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Thursday, January 4, 2018

Snowy Days and Libraries

looking out our front window a few minutes ago
New York City and points north, west, and south have "blizzard-like conditions" today.  I almost always like these days, because, hey, I'm a professor (at Fordham University in the Bronx) and we like the schools being closed every bit as much as do the students.  And with the Web, you have all the connectivity you need to the world, without going out of your house.   But it wasn't always that way ...

Back in the mid-1960s, I lived in the Bronx, was a student at CCNY around 137th Street in Manhattan, and I worked as a clerk at the George Bruce Branch Library on 125th Street in Harlem.  That was a trip in itself.  I often got lunch at a Chinese restaurant on Broadway, where 25 cents bought a big plate of chou mien, with tea, and an orange slice for dessert.  One of the librarians at the library was Ruth Delany.  When she discovered my love of science fiction - which I read every time I was on any kind of break - she told me about her son, Sam Delany, who was just starting out as a science fiction author.  Little did I know then he would be named Grand Master by the Science Fiction Writers of America in 2013, and I would have the privilege of participating in his selection, since I was a former President of SFWA (1998-2001).

But back to the snow.  More than one blizzard hit the city in the mid-1960s, one of them on a day I was supposed to work at the George Bruce Branch.   CCNY was closed, but the trains were running on a limited schedule, and the library was open.  It had to be.  In those days, although we all had radio and television, a blizzard meant no newspaper delivery, and nothing to read unless it was already in your home.  I called the George Bruce Branch.  Mrs. Delany wasn't in, but the librarian I spoke to told me to go to my local branch - the New York Public Library had intelligently decided that the best way to keep all its branches up and running in the blizzard was have its personnel - librarians (ran the library), clerks (checked out books), and pages (shelved books) - report to work at whatever branch they could walk to.  That, for me, would be the Allerton Branch, about a 10-minute walk from where we lived on Bronx Park East, right around the corner from my Grandma Sarah (who had moved to our neighborhood after decades on the Grand Concourse), and around other corners from my friends Jordie Axelrad and Paul Gorman (Gorman was in several of my rock 'n' roll singing groups back then - here's a home recording of one of our groups, The Transits (which I named after the New York Transit Authority, which ran the trains in those days), singing I Only Want You).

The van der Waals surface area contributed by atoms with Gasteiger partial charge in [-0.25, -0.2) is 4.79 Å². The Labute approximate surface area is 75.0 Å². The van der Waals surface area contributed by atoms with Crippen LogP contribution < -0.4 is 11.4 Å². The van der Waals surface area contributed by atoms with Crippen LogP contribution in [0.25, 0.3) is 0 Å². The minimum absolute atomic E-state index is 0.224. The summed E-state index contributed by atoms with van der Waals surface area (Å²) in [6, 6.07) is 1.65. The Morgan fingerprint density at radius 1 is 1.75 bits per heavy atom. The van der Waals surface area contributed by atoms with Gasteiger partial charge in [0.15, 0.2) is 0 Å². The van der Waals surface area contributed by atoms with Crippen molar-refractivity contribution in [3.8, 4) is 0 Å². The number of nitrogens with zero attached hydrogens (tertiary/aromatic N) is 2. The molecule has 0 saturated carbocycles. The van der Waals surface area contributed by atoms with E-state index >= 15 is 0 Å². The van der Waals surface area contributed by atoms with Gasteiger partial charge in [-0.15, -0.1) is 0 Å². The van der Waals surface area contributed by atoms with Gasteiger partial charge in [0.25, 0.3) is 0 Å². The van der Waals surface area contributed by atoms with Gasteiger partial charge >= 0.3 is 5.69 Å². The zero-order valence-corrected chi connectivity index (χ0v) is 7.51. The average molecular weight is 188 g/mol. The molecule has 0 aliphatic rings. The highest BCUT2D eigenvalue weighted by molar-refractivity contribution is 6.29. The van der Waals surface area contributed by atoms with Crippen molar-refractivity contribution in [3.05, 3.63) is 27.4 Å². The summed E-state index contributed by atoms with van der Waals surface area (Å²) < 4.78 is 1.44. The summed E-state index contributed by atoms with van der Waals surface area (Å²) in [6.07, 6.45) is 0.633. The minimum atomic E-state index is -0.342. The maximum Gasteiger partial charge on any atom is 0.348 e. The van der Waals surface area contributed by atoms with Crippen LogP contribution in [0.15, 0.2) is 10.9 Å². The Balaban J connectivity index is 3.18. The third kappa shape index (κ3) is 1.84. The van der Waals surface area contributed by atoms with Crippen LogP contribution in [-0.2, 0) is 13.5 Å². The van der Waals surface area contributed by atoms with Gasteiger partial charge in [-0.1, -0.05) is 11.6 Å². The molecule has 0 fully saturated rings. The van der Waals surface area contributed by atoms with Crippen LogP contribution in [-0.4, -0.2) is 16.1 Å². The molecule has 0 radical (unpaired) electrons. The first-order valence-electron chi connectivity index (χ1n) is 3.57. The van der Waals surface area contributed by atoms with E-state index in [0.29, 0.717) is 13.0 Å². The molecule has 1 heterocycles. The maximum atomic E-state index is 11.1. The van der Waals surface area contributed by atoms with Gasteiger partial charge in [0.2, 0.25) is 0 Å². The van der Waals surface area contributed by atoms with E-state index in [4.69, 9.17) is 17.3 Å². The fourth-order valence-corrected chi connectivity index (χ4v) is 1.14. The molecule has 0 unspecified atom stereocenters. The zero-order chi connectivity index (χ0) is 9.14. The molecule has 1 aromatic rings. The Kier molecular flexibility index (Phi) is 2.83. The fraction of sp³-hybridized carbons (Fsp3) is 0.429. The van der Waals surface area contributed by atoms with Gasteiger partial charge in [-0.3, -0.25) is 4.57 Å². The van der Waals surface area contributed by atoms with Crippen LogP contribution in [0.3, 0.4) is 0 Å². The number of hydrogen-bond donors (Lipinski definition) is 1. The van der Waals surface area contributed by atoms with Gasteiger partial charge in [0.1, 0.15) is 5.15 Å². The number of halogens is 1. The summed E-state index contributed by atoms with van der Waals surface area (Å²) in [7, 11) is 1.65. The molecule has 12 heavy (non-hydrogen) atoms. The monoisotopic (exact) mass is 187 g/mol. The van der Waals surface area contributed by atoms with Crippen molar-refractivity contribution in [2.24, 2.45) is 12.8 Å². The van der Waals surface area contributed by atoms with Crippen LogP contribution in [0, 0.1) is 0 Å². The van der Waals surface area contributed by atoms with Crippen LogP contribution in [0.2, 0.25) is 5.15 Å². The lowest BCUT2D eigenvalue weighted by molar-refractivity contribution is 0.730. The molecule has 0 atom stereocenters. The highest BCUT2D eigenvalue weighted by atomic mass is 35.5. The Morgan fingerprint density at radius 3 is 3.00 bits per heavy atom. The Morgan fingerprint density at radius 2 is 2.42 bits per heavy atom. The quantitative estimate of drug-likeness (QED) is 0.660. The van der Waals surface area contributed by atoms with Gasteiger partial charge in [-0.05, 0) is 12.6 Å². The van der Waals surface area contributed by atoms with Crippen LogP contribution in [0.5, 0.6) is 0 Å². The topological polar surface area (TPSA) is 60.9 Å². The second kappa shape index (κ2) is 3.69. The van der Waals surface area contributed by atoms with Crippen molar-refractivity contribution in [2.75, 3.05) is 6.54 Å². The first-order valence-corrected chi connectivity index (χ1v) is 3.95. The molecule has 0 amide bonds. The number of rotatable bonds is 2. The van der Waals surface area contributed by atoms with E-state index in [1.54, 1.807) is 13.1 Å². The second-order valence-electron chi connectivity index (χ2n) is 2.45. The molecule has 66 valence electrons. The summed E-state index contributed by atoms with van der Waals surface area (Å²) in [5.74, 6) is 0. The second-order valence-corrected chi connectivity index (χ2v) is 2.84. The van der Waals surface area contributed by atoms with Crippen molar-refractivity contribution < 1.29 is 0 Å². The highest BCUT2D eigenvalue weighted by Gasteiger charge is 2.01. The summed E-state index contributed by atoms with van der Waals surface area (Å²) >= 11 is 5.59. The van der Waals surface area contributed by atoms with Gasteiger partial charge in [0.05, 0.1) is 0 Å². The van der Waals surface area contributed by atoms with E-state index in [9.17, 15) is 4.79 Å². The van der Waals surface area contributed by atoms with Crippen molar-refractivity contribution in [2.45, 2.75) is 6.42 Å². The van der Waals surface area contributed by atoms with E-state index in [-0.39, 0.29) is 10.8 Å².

I knew the Allerton Branch well, and loved it.  I used to take every book they had on dinosaurs out for as long as I could.  And when Mrs. Dayson, the librarian at my Junior High School 135, banned me from the school library because all I ever read was science fiction (more details about this here, I should also mention that I dedicated the Kindle edition of The Consciousness Plague to Mrs. Dayson), I brought my wonderful reading obsession to the Allerton Library, and read every science fiction book they had on their shelves.   Indeed, it was there that I first encountered Isaac Asimov's Foundation trilogy, to this day still my favorite science fiction on the page.  (I wrote to him with my analysis of the trilogy, and he sent me this postcard with his response.)

So I was more than happy to go back to the Allerton Branch Library in that blizzard in the 1960s.  Looking back on that time now, it's clear that society had a sensitivity, or at least the New York Public Library did, that may no longer be with us.  The idea of having workers report to the local branches during the blizzard was brilliant - it kept the libraries open to the public on a day when they were especially needed, and they allowed people who worked at the library not to miss a work day and the pay that it brought.

Here's a toast across time to whoever came up with that plan.  And for everyone else - enjoy the snow, whatever you may be reading, and wherever you may be reading it.

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